Yuri Suzuki and team have created the sonic branding for #WeThe15, a new inclusivity movement for people with disabilities. Created in partnership with the International Paralympic Committee, the global campaign is setting out to become the world’s biggest ever human rights movement.
The movement takes its name from the 15% of the global population who have a disability. The world’s largest marginalised group they are often forgotten when inclusivity is discussed. For these 1.2bn people, access to basic rights such as healthcare, education and employment, are at best limited and at worst non-existent, making it harder for people with disabilities to live, work, thrive, or simply survive.
Twenty organisations (including the UN, UNESCO and the International Disability Alliance) have joined forces to back the campaign devised by adam&eveDDB with a supporting identity designed by Harry Pearce and team at Pentagram.
The sonic branding created by Yuri Suzuki and team features several techniques that allow the identity to be experienced by the hearing impaired. This was an important part of the brief: how to make a sonic identity that can be heard by all, not just the few. By using rigorous testing systems of frequency analysis, Yuri and team were able to create an identity that is in unison but heard across three octaves, allowing all users to hear the notes.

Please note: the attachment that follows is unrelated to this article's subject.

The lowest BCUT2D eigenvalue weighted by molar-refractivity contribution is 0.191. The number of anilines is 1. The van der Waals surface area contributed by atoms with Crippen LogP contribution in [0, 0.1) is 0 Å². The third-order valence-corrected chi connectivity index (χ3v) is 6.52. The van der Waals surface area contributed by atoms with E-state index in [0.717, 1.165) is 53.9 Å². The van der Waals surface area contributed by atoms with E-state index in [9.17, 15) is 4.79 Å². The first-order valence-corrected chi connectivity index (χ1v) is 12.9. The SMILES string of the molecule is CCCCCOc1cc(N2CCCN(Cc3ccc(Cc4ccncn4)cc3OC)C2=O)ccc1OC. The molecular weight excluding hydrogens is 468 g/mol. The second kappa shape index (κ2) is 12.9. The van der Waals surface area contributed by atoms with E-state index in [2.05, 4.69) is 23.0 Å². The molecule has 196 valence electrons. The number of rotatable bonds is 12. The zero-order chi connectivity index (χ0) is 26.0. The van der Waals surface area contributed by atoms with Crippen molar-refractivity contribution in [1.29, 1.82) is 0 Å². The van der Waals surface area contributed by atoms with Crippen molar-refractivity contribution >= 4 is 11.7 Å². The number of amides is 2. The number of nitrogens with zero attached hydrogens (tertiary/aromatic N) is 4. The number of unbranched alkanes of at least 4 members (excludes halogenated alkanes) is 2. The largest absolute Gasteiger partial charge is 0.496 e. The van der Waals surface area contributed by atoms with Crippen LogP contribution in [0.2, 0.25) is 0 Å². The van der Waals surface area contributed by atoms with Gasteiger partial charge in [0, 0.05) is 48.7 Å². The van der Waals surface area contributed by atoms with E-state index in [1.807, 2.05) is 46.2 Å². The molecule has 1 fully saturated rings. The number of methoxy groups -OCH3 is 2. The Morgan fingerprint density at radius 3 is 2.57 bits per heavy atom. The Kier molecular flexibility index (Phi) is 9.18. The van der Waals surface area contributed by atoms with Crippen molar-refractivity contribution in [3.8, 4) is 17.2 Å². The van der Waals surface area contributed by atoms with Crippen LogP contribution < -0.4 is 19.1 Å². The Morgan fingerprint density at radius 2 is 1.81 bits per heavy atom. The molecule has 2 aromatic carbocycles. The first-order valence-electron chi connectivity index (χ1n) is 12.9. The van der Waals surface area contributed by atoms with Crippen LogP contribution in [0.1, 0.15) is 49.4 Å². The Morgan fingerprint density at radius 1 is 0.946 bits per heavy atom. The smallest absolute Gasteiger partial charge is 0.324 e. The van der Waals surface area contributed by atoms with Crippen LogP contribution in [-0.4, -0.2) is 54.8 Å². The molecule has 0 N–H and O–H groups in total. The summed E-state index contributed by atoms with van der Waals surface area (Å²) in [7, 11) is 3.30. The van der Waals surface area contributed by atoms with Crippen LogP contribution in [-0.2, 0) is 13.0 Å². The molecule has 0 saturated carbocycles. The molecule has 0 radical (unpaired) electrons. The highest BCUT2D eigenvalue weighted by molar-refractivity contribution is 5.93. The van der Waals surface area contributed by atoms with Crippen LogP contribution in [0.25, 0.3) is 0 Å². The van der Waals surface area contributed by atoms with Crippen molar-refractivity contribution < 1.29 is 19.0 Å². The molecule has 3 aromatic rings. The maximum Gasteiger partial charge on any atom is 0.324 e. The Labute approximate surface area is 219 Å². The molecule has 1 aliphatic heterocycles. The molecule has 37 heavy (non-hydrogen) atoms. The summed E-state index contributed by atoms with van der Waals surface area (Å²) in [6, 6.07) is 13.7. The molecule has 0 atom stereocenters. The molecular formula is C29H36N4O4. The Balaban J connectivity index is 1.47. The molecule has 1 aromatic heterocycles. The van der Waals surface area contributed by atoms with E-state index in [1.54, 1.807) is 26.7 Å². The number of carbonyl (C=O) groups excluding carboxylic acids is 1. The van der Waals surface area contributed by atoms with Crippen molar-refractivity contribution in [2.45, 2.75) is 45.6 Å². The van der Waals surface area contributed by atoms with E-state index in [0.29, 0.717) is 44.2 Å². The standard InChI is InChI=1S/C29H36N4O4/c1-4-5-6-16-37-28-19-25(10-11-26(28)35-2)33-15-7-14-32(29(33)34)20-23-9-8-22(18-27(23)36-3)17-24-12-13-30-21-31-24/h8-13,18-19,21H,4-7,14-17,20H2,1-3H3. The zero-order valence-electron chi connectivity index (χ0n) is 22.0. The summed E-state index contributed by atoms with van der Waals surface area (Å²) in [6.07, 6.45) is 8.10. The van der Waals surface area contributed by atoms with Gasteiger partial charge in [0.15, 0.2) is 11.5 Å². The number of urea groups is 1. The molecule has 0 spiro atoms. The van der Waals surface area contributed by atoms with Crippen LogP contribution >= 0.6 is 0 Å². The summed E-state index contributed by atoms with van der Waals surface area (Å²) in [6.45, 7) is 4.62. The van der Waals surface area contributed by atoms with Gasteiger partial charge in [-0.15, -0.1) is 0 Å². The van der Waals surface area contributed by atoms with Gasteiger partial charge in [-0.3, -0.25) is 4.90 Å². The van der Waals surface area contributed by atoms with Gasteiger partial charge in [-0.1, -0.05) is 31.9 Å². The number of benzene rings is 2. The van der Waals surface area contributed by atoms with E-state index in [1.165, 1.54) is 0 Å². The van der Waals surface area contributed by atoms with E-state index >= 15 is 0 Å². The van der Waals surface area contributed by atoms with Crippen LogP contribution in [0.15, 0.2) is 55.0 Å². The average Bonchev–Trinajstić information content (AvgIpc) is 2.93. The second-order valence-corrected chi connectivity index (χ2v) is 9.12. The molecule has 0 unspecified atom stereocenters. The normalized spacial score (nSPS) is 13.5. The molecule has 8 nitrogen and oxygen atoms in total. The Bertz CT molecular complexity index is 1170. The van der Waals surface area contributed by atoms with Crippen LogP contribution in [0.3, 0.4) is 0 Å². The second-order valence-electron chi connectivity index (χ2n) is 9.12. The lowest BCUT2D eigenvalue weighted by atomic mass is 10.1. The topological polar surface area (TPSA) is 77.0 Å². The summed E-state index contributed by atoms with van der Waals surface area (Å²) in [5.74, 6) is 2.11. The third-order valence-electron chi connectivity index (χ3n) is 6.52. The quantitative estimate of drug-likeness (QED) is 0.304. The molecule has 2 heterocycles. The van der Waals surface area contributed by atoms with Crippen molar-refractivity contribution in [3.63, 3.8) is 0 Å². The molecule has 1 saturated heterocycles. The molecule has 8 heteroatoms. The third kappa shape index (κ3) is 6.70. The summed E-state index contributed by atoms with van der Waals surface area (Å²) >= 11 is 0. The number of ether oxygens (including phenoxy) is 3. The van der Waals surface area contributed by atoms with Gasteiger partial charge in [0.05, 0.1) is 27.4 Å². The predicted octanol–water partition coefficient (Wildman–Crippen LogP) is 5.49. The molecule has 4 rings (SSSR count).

It was an important part of the brief to make sure that the DNA is memorable and easily recallable. The DNA rhythmically spells out “We The 15” and is therefore easy to sing. Melodically, the intervals are close enough that it is easily singable and recognisable.
The ident is also monophonic, allowing those users with hearing impairments or irregularity between left and right ear coverage, the ability to not lose any of the sonic information that can often be lost in complex stereo pans.
The arrangement of the ident uses timeless instrumentation mixed with some modern touches. The percussive and bright nature of the piano works well as the sonic focal point, allowing the ident to be clearly heard. Use of foley sounds help convey the tactility of the gesture of the visual identity and also reinforce the sonic identity by exploring how sound links all the sense together. Other instrumentation includes a subtle guitar line that adds a modern flair.
The sonic identity features as part of the short film by commissioned by adam&eveDDB which was shown as part of the opening ceremony to the Paralympic Games in Tokyo.